Enforcement and Compliance

Compliance at watercraft inspection stations continues to be a challenge. To address this, FWP installs signage, flagging and lighted message boards to clearly indicate the inspection station and the mandatory need to stop. Despite this fact, boaters sometimes fail to stop at the station. FWP wardens as well as partner programs such as the Confederated Salish and Kootenai Tribes Fish and Game wardens dedicate time to work at stations throughout the season to enforce compliance. The CSKT also has the assistance of local police departments including CSKT Law Enforcement Department, Highway Patrol, and Lake County Sheriffs Office. 

When wardens aren’t present, station staff are trained to call 1- 800-TipMONT if a boat fails to stop at the station. Enforcement officers from FWP, state police or local enforcement then attempt to follow up with that watercraft. 

FWP wardens issued 279 AIS related citations and 308 warnings in 2020, most of these were for failure to stop at inspection stations. 

FWP wardens also stop boats on the water to ensure boaters have the proper safety equipment, check fishing licenses, vessel prevention pass, and verify boats have met mandatory inspection requirements for entering the state or crossing west over the Continental Divide. 

Additionally, the AIS prevention program worked closely with the law enforcement division to help direct where the greatest needs were concerning compliance. The enforcement division did a great job across the state, but also provided the program with coverage at the Anaconda station Thursday through Sunday from Memorial Day to Labor Day. From 2017-2020 compliance has continued to improve and data from the enforcement division demonstrations this over this period. 

Since 2017 there have been 504 citations and 903 warnings issued to boaters who drive by stations. Out of all of these encounters, only 9 times did they pull over a boater that had drove by a station a second time. This is 99.5 percent of all stops have been first time offenders. 

FWP partnerships:

  • Bighorn Conservation District: St. Xavier inspection station
  • Blackfeet Nation: Browning inspection station
  • Flathead Nation: Ravalli and Thompson Falls inspection stations
  • Garfield County Conservation District: Flowing Wells and Wibaux inspection stations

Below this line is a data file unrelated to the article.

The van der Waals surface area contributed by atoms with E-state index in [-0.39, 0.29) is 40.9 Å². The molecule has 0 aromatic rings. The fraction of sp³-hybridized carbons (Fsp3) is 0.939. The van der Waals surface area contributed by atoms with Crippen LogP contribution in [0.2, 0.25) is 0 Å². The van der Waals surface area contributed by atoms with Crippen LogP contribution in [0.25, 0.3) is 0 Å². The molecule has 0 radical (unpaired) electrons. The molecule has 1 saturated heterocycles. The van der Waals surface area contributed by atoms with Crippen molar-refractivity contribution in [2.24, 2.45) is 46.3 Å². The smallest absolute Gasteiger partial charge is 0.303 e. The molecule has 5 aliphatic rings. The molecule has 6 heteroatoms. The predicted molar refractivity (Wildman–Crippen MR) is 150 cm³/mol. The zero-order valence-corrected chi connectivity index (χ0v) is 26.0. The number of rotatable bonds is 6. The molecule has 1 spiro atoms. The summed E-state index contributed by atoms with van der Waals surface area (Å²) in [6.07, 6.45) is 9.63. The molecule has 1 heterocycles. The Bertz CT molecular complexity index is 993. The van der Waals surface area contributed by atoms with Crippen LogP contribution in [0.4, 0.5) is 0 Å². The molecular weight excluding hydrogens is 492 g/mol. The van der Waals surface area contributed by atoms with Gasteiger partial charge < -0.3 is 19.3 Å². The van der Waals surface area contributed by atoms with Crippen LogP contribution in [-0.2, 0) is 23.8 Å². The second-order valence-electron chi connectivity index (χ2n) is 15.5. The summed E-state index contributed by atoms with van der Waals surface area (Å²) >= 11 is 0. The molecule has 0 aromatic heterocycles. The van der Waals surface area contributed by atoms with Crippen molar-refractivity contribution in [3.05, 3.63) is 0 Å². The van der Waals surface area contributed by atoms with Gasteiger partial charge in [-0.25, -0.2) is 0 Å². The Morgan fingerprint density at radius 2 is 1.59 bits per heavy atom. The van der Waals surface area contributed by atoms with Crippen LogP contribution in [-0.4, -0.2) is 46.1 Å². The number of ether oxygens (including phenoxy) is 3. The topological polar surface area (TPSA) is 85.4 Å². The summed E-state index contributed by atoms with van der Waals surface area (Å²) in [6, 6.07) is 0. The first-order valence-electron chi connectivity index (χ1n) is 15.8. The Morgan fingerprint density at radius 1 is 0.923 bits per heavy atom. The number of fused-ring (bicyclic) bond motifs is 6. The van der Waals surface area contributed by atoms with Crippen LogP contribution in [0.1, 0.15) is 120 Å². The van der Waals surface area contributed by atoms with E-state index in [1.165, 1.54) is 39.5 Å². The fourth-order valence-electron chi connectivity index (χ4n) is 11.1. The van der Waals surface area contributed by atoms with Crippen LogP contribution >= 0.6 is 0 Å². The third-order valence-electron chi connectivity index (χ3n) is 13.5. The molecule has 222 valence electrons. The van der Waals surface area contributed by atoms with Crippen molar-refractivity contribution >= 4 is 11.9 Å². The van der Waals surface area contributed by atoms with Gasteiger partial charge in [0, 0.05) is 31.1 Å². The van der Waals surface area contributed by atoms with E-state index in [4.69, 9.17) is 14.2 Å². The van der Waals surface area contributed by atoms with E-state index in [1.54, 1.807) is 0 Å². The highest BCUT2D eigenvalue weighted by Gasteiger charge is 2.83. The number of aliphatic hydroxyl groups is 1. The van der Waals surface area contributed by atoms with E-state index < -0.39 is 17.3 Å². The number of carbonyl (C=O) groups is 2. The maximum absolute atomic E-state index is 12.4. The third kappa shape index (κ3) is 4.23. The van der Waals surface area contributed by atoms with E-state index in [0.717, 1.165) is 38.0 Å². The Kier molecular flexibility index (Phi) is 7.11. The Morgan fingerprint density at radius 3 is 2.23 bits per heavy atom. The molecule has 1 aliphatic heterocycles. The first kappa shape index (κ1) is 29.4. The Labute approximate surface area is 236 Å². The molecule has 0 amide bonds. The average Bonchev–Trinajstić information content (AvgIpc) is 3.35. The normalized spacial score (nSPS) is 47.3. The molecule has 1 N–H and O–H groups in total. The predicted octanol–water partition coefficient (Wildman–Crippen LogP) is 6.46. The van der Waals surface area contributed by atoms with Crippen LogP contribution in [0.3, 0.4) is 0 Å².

• McCone Conservation District: Nashua inspection station
  • Missoula County Weed District: Clearwater Junction inspection station
  • Powder River Conservation District: Broadus inspection station

FWP coordinates closely with other partners that operate inspection stations in the state and provide training and other shared resources including Glacier National Park, the City of Whitefish, and Swan Lakers who all contribute to the watercraft inspection efforts in Montana.

Watercraft inspection plans for 2021: 

Watercraft inspection stations begin opening in mid-March to address snowbird traffic traveling from the Southwest. 

The first stations scheduled to open are: 

  • FWP Kalispell: March 1 
  • Ravalli: March 13
  • Dillion: March 13
  • Anaconda: March 20 

Inspection stations will continue to open into May and will operate throughout the boating season.

Changes for 2021 include: 

  • Updated watercraft inspection training
  • Targeted enforcement to improve compliance
  • Targeted efforts to improve quality control at inspection stations 
  • Improve acknowledgement and recognition for good inspectors 
  • Discontinuing inspections at Canyon Ferry 

Early Detection Monitoring

  • The AIS lab analyzed 2,706 samples from Montana waterbodies, a record number for the state. The lab also processed 887 samples from states in the Missouri River Basin in 2020. 
    • No evidence of mussels was found in Montana samples. 
    • New mussel populations were identified in Kansas and North Dakota waterbodies. 
  • The AIS lab implemented a risk categorization system to improve turnaround time on high-priority samples, ensuring samples from the highest risk locations are analyzed rapidly. The turnaround time for high-risk samples was less than two weeks.